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Please refer the image below. This is a screenshot from the movie Meru which is about the successful attempt of climbing Meru by Conrad Anker, Jimmy Chin and Renan Ozturk.

I didn't understand, why the rope is webbed/passed through snow?

enter image description here

EDIT: I watched the film again, and I can confirm that it is snow and not ice.
P.S.: These 3 mountaineers aren't just any mountaineers that we usually come across. There are one of the well-known, most talented and experienced climbers/mountaineers around the world.

EDIT 2: I just saw the section of the film again, and it is a biner on the right side of the column which is at right hand side of the left red arrow.

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    I assume that rope was fixed e.g. before bad weather and got partially covered in the process. I can't imagine a reason why this should be done on purpose. – imsodin May 29 '17 at 5:58
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    yep. it just got snowed on. – knitti May 29 '17 at 7:05
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    @imsodin look again, the rope droops between the two arrows. Had the snow come after the rope was placed there would be a consistent arch between to supporting points. – James Jenkins May 29 '17 at 10:33
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    First of all I should probably have made it even more clear: My statement was complete speculation. It is very much based on the latter sentiment: Why would one do that on purpose, investing a whole lot of time for what exactly? @JamesJenkins: Good point, didn't notice that before. It could be (again, wild speculation): Snow builds up and covers rope during upwinds. Afterwards snow slides downwards building the visible "channels". I am looking forward to a real answer by someone knowing conditions/situations as depicted and thus having real insights. – imsodin May 29 '17 at 12:44
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    Considering the extreme slope of that face, I highly doubt that is snow. My speculation is that it is in fact ice, and those holes were drilled with ice screws. It's a traverse anchor, and the holes through the ice are anchor points. – ShemSeger May 29 '17 at 14:40
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+50

The answer is in this video: https://youtu.be/seCiupa4I6U?t=1m2s

I'm not sure if it's the same traverse as the OP posted, but I'd bet on it. The thing that looks like a biner between the columns is indeed a biner, probably from an ice/snow anchor. The holes (especially the large one) are due to this biner. What happens is that when the leader requires slack and pulls the rope up, the friction between the rope and the columns before the biner is extremely one-directional: the biner forces the rope to run in an almost fixed angle theta from the belay. Every climber has seen this happen: you place a quickdraw and then the route has a horizontal traverse, and then when it gets vertical again you feel a lot of friction and look down - what you see is the rope being constricted by that quickdraw that preceded the traverse. The friction is mainly due to the normal force the rope creates against that biner, but in this case you also have a lot of friction against the columns before the quickdraws (since they're protruded and pass in front of the rope's way). I've sketched some draws:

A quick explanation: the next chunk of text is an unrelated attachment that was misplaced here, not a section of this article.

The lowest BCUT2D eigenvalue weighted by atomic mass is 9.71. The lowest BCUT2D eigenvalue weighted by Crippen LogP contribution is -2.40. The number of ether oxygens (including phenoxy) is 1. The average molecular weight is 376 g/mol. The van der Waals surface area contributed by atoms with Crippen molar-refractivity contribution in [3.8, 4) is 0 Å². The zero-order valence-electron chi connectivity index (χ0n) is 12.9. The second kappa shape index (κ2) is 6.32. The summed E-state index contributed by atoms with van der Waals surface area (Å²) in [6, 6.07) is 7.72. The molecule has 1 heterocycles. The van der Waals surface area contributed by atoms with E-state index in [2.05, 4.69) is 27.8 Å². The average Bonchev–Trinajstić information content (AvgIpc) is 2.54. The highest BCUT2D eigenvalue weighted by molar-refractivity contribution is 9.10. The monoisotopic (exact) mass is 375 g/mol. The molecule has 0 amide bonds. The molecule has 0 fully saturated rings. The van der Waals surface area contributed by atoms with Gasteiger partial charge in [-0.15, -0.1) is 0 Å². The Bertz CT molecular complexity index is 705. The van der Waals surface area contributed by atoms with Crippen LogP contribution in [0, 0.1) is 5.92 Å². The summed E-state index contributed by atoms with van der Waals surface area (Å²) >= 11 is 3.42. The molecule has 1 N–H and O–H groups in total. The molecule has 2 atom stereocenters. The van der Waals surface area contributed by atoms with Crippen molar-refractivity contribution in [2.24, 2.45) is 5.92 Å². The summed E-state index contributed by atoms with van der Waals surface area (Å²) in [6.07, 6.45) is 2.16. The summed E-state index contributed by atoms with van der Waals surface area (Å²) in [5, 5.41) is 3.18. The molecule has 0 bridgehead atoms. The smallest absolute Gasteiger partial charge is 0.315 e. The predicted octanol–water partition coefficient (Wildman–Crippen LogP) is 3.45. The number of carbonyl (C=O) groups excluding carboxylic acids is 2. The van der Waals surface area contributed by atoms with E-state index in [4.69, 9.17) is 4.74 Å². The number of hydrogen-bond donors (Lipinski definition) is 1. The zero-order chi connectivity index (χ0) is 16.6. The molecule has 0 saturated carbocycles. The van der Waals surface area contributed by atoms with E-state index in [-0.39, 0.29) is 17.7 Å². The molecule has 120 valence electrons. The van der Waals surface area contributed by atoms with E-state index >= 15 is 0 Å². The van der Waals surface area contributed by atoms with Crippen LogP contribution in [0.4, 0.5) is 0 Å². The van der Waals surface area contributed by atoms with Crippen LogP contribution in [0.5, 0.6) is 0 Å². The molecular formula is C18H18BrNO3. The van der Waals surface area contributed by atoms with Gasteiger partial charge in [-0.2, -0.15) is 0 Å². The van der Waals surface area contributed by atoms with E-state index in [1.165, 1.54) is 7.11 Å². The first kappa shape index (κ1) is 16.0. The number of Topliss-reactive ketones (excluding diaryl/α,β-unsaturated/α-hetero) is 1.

Front view:

enter image description here

From above:

enter image description here

Column 1 (and the ones before it also) is the one that will experience the most unidirectional (mostly horizontal) rope slippage, and will acquire holes due to it. Column 2 will also suffer similar effects, because after the anchor the rope's movement is also unidirectional. The following columns will have no holes, since the rope has again a free angle to move until the leader places another anchor - that is, the rope will dangle and scatter the snow in a uniform manner.

This is in agreement with the picture and the video I attached shows pretty clearly that the quickdraw moves up and then, when it reaches a maximum angle, the rope is constricted to move in a single direction. After some meters I'm pretty sure the little hole it opens at each time it does that is already large enough for it to enter it completely.

Edit 1: the situation where the holes are inevitably dig is quite possibly when the leader ends the pitch and begins retrieving the excess rope for the second climber to come. This creates constant, fast rope action against the columns.

Edit 2: view from above added for clarity.

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    Great answer. I would maybe focus first on the video, as it is the main supporting point of your answer, and then on your sketch (which is good). The traverse is shown after 0:57 and possibly the reason why the cut-ins become covered holes after 2:12. – imsodin Jun 1 '17 at 9:07

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